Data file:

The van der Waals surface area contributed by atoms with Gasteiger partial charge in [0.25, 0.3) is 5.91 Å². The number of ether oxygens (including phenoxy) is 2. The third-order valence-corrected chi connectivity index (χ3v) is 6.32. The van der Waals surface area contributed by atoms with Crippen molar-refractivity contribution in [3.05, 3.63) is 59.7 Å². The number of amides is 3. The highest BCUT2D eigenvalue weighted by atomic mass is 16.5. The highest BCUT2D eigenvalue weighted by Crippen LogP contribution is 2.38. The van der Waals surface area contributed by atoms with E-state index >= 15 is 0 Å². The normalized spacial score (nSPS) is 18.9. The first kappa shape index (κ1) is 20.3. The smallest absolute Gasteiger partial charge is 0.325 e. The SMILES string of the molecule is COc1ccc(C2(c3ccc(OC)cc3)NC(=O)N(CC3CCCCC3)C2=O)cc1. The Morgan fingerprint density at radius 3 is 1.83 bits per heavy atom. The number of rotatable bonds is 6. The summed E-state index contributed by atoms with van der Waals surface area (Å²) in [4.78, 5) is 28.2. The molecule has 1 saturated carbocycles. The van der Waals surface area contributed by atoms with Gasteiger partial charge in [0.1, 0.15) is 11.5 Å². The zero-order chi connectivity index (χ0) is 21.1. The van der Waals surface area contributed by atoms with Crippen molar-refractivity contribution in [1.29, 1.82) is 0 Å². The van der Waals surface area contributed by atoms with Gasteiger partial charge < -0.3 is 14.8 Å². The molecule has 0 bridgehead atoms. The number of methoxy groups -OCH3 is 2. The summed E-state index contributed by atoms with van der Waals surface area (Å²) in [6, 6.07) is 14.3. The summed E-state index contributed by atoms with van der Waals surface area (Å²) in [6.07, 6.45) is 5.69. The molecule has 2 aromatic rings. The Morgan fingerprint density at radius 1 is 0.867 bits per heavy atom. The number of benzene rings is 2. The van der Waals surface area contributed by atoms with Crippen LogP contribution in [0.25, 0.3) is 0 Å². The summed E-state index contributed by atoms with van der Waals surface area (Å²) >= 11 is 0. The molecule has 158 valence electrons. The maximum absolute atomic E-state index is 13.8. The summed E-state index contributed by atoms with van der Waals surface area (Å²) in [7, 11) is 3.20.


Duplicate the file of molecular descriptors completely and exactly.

The van der Waals surface area contributed by atoms with Gasteiger partial charge in [0.25, 0.3) is 5.91 Å². The number of ether oxygens (including phenoxy) is 2. The third-order valence-corrected chi connectivity index (χ3v) is 6.32. The van der Waals surface area contributed by atoms with Crippen molar-refractivity contribution in [3.05, 3.63) is 59.7 Å². The number of amides is 3. The highest BCUT2D eigenvalue weighted by atomic mass is 16.5. The highest BCUT2D eigenvalue weighted by Crippen LogP contribution is 2.38. The van der Waals surface area contributed by atoms with E-state index >= 15 is 0 Å². The normalized spacial score (nSPS) is 18.9. The first kappa shape index (κ1) is 20.3. The smallest absolute Gasteiger partial charge is 0.325 e. The SMILES string of the molecule is COc1ccc(C2(c3ccc(OC)cc3)NC(=O)N(CC3CCCCC3)C2=O)cc1. The Morgan fingerprint density at radius 3 is 1.83 bits per heavy atom. The number of rotatable bonds is 6. The summed E-state index contributed by atoms with van der Waals surface area (Å²) in [4.78, 5) is 28.2. The molecule has 1 saturated carbocycles. The van der Waals surface area contributed by atoms with Gasteiger partial charge in [0.1, 0.15) is 11.5 Å². The zero-order chi connectivity index (χ0) is 21.1. The van der Waals surface area contributed by atoms with Crippen molar-refractivity contribution in [1.29, 1.82) is 0 Å². The van der Waals surface area contributed by atoms with Gasteiger partial charge < -0.3 is 14.8 Å². The molecule has 0 bridgehead atoms. The number of methoxy groups -OCH3 is 2. The summed E-state index contributed by atoms with van der Waals surface area (Å²) in [6, 6.07) is 14.3. The summed E-state index contributed by atoms with van der Waals surface area (Å²) in [6.07, 6.45) is 5.69. The molecule has 2 aromatic rings. The Morgan fingerprint density at radius 1 is 0.867 bits per heavy atom. The number of benzene rings is 2. The van der Waals surface area contributed by atoms with Crippen LogP contribution in [0.25, 0.3) is 0 Å². The summed E-state index contributed by atoms with van der Waals surface area (Å²) >= 11 is 0. The molecule has 158 valence electrons. The maximum absolute atomic E-state index is 13.8. The summed E-state index contributed by atoms with van der Waals surface area (Å²) in [7, 11) is 3.20.